The Violence Against Women Act, or VAWA, gives abused spouses and children of U.S. citizens or lawful permanent residents (LPRs) who are living in the U.S. a procedural mechanism by which to "self-petition" for lawful permanent resident status (a U.S. green card). It's a substitute for the usual application process, in which the immigrant must rely on the U.S. spouse or parent to take responsibility for sponsoring the immigrant. That gets problematic if the U.S. spouse or parent is abusive and non-cooperative. VAWA effectively cuts the abuser out of the process and limits that person's control over the immigrant.
But how long will this way of applying take, compared to the usual process of applying for a family-based green card in the United States? This article will address that question, looking at the various steps in the process and how the VAWA aspect of the application might affect the timing of those steps.
Safety and Privacy Considerations for Victims
Be sure to consider the privacy of your computer, smartphone, or tablet when seeking help online or over the phone. Some victims might use the same device, network, or phone plan as the abuser, allowing the abuser to see the victim's search or call history or otherwise track their activity. Many smart devices contain cameras or GPS tracking that can be used to locate and monitor your whereabouts. An abuser can even slip a small tracking device into your car, bag, pocket, or other belongings without your knowledge. If you're concerned about your privacy or safety, several organizations provide assistance and resources, including National Domestic Violence Hotline and RAINN. You can also check out our Resources for Victims of Crime.
Applying for a U.S. green card under VAWA involves many of the same steps as applying for any family-based green card. However, the process can take longer, for the reasons described below. It will also be different for immediate relatives (namely the spouses and children of U.S. citizens) than for preference relatives (spouses and children of LPRs). We'll explain both the similarities and the differences here.
With a non-VAWA family-based petition, a U.S. citizen or permanent resident prepares a petition on behalf of the immigrant beneficiary, on Form I-130 (issued by U.S. Citizenship and Immigration Services or USCIS). Somewhat similarly, a self-petitioner under VAWA prepares a self-petition, using USCIS Form I-360. There is no fee to file it.
In all cases, the person preparing the USCIS form must also include supporting evidence, starting with a marriage or birth certificate and proof of the U.S. citizen or LPR's status. However, because the self-petitioner has to prove the abuse as well as the legitimacy of the marriage, gathering all the required evidence might take longer. If you ask friends who know about the abuse to write affidavits describing what they observed, for example, that won't happen overnight. And your doctor or psychiatrist's office might need at least a few days to create copies of your files, which would be important in showing that you sought help and that the doctor observed your injuries or emotional state.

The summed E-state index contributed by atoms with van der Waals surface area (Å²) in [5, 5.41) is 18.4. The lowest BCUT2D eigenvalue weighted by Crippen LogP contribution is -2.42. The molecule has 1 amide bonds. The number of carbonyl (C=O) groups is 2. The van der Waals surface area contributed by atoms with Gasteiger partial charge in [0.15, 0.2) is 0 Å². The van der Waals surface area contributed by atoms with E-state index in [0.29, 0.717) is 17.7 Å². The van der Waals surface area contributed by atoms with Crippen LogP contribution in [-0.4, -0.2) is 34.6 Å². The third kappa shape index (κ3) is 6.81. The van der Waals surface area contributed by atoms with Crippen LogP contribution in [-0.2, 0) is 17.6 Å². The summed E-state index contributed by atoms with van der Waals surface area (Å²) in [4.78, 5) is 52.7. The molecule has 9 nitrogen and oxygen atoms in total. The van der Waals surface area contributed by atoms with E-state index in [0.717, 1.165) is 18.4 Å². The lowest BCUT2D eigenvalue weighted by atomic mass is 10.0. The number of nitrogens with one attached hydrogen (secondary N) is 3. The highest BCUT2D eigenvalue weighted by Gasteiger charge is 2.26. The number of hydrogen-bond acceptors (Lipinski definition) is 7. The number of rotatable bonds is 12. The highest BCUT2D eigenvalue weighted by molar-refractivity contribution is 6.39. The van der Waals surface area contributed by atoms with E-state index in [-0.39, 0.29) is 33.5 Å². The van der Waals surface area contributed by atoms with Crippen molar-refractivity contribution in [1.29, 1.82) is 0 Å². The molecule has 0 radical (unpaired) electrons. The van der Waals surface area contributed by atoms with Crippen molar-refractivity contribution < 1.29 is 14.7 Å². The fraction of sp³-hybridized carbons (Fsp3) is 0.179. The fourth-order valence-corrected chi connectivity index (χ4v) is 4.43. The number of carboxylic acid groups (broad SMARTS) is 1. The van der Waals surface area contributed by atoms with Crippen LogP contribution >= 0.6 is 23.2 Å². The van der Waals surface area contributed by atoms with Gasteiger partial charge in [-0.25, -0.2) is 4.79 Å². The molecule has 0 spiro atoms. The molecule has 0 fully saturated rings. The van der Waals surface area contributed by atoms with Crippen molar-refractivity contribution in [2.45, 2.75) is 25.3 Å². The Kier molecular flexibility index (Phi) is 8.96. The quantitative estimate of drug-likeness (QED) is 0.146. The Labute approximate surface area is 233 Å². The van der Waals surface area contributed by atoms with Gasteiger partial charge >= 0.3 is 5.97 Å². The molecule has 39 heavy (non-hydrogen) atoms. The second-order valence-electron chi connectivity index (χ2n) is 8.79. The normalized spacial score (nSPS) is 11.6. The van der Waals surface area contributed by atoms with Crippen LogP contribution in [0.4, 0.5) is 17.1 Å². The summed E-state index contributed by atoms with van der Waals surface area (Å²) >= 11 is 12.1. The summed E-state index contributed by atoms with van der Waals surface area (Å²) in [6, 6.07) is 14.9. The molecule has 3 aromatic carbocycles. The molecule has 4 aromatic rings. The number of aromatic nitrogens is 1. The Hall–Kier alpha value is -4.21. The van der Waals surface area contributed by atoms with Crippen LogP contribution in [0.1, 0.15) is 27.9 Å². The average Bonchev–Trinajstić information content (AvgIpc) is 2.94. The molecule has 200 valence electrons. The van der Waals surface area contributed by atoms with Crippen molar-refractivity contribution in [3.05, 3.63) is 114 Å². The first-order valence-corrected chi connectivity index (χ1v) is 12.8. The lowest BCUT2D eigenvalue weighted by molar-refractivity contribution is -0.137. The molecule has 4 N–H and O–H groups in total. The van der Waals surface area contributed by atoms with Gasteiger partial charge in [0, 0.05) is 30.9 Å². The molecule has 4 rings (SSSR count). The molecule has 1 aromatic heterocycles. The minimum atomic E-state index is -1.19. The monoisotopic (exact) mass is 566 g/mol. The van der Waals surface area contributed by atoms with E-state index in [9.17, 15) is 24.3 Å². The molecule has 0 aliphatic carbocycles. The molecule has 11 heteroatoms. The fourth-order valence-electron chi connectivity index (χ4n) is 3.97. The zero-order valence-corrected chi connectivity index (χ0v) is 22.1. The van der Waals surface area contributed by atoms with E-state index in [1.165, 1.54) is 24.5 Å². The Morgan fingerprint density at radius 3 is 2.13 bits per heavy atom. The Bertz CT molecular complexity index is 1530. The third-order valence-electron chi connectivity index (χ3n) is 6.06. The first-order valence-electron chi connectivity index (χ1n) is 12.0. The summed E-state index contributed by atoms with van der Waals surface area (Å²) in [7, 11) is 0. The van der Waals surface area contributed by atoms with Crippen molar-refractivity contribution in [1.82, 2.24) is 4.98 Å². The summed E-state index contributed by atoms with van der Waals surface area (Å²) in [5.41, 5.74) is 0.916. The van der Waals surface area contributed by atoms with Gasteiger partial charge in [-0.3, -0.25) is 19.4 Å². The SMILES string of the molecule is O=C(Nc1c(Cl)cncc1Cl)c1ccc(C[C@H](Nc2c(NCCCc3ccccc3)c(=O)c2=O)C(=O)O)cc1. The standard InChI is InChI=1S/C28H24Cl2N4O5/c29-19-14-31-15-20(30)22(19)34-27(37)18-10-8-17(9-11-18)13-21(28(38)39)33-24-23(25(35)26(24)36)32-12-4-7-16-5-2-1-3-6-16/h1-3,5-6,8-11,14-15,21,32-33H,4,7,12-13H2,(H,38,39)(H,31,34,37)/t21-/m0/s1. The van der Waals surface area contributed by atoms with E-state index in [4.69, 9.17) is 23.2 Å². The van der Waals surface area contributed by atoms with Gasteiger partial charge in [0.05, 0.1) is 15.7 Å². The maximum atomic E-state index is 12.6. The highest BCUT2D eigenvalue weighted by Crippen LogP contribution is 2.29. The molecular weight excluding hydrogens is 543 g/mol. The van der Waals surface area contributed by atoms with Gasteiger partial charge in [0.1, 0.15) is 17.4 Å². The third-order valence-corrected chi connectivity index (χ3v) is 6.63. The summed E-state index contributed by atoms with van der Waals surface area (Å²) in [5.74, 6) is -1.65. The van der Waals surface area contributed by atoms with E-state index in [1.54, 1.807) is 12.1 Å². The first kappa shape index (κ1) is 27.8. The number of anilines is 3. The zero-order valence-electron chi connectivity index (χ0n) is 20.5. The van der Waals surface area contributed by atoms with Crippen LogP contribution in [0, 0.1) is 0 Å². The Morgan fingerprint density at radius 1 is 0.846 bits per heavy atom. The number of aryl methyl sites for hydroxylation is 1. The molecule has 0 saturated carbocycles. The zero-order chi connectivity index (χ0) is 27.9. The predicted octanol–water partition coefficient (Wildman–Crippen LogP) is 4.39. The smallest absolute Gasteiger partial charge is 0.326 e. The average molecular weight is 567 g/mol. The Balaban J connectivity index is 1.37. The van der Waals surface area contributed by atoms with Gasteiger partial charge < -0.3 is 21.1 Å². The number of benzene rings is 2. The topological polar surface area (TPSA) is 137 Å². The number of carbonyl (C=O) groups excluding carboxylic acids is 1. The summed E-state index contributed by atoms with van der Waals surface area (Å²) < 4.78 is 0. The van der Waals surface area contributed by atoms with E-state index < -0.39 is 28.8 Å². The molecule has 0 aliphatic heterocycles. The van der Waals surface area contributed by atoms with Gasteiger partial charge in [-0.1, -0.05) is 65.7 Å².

At the point of filing the I-360 with USCIS, however, the process splits in two for different types of applicants. Those who are preference relatives must submit the I-360 visa petition to USCIS as a separate package and have to wait a bit for approval. Those who are immediate relatives can combine the I-360 with their application to adjust status (get a green card), as discussed further below.
Because the spouse and children of U.S. lawful permanent residents are not immediately eligible for a green card, they must submit a visa petition to USCIS for approval before going any further with the green card process. (This is true whether it's a VAWA case or not; in other words, whether Form I-130 or I-360 is being submitted.) There is no fee to file this.
Upon receipt of the I-360 visa petition, USCIS will, within about 30 days, issue an I-797 Notice of Action "Receipt Notice." This contains a receipt number as well as a Priority Date. The Priority Date is the date that USCIS receives the petition (we'll talk about its importance in the next subsection of this article). If your petitioner had previously submitted an I-130 petition on your behalf, however, there's good news: You may retain your original (and probably earlier) priority date.
The receipt number can be used to track the status of USCIS action on the petition. To get an idea of how long USCIS is taking to decide particular types of petitions, check the USCIS Processing Time Information section of its website, and choose the Service Center that will be handling your application from the drop-down menu. Unfortunately, USCIS tends to take longer to decide on an I-360 than an I-130, probably because it has to review all the included evidence.